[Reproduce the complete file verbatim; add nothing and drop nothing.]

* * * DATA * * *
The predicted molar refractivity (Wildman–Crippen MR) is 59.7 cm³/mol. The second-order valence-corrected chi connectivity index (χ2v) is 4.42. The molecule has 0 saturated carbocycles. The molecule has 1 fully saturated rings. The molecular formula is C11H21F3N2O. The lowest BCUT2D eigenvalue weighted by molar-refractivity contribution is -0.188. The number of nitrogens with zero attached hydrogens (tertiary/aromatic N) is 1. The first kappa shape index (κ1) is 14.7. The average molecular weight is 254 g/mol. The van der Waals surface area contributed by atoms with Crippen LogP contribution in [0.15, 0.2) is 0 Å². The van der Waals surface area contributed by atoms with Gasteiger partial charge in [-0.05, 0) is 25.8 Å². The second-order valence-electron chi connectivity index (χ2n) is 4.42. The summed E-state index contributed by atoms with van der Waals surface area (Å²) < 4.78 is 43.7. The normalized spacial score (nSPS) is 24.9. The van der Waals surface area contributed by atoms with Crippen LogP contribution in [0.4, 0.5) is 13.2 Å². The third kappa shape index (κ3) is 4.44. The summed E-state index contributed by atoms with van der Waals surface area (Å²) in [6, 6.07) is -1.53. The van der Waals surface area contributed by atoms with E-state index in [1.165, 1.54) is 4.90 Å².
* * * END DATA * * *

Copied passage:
The predicted molar refractivity (Wildman–Crippen MR) is 59.7 cm³/mol. The second-order valence-corrected chi connectivity index (χ2v) is 4.42. The molecule has 0 saturated carbocycles. The molecule has 1 fully saturated rings. The molecular formula is C11H21F3N2O. The lowest BCUT2D eigenvalue weighted by molar-refractivity contribution is -0.188. The number of nitrogens with zero attached hydrogens (tertiary/aromatic N) is 1. The first kappa shape index (κ1) is 14.7. The average molecular weight is 254 g/mol. The van der Waals surface area contributed by atoms with Crippen LogP contribution in [0.15, 0.2) is 0 Å². The van der Waals surface area contributed by atoms with Gasteiger partial charge in [-0.05, 0) is 25.8 Å². The second-order valence-electron chi connectivity index (χ2n) is 4.42. The summed E-state index contributed by atoms with van der Waals surface area (Å²) < 4.78 is 43.7. The normalized spacial score (nSPS) is 24.9. The van der Waals surface area contributed by atoms with Crippen LogP contribution in [0.4, 0.5) is 13.2 Å². The third kappa shape index (κ3) is 4.44. The summed E-state index contributed by atoms with van der Waals surface area (Å²) in [6, 6.07) is -1.53. The van der Waals surface area contributed by atoms with E-state index in [1.165, 1.54) is 4.90 Å².